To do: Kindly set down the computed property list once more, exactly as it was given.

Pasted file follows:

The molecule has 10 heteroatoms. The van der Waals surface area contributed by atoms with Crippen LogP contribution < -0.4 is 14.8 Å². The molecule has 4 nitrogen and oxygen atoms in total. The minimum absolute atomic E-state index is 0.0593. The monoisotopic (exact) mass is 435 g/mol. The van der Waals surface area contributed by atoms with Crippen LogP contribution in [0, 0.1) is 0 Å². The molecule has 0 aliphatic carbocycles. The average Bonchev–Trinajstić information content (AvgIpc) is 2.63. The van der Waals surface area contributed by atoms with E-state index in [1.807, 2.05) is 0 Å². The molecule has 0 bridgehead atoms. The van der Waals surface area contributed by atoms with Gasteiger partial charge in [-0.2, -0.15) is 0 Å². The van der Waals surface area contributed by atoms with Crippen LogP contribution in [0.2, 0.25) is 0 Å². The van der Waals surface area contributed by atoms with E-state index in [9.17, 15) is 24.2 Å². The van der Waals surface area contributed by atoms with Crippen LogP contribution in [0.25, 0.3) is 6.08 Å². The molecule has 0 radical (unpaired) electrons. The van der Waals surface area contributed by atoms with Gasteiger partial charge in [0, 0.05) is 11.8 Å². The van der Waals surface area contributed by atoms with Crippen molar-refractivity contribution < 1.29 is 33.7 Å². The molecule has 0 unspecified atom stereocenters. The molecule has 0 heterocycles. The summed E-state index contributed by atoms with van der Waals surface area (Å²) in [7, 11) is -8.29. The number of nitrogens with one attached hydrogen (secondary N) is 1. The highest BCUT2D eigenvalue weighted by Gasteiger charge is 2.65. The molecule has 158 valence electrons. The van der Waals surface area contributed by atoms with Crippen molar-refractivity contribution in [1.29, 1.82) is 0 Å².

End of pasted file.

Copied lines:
The molecule has 10 heteroatoms. The van der Waals surface area contributed by atoms with Crippen LogP contribution < -0.4 is 14.8 Å². The molecule has 4 nitrogen and oxygen atoms in total. The minimum absolute atomic E-state index is 0.0593. The monoisotopic (exact) mass is 435 g/mol. The van der Waals surface area contributed by atoms with Crippen LogP contribution in [0, 0.1) is 0 Å². The molecule has 0 aliphatic carbocycles. The average Bonchev–Trinajstić information content (AvgIpc) is 2.63. The van der Waals surface area contributed by atoms with E-state index in [1.807, 2.05) is 0 Å². The molecule has 0 bridgehead atoms. The van der Waals surface area contributed by atoms with Gasteiger partial charge in [-0.2, -0.15) is 0 Å². The van der Waals surface area contributed by atoms with Crippen LogP contribution in [0.2, 0.25) is 0 Å². The van der Waals surface area contributed by atoms with E-state index in [9.17, 15) is 24.2 Å². The van der Waals surface area contributed by atoms with Crippen LogP contribution in [0.25, 0.3) is 6.08 Å². The molecule has 0 radical (unpaired) electrons. The van der Waals surface area contributed by atoms with Gasteiger partial charge in [0, 0.05) is 11.8 Å². The van der Waals surface area contributed by atoms with Crippen molar-refractivity contribution < 1.29 is 33.7 Å². The molecule has 0 unspecified atom stereocenters. The molecule has 0 heterocycles. The summed E-state index contributed by atoms with van der Waals surface area (Å²) in [7, 11) is -8.29. The number of nitrogens with one attached hydrogen (secondary N) is 1. The highest BCUT2D eigenvalue weighted by Gasteiger charge is 2.65. The molecule has 158 valence electrons. The van der Waals surface area contributed by atoms with Crippen molar-refractivity contribution in [1.29, 1.82) is 0 Å².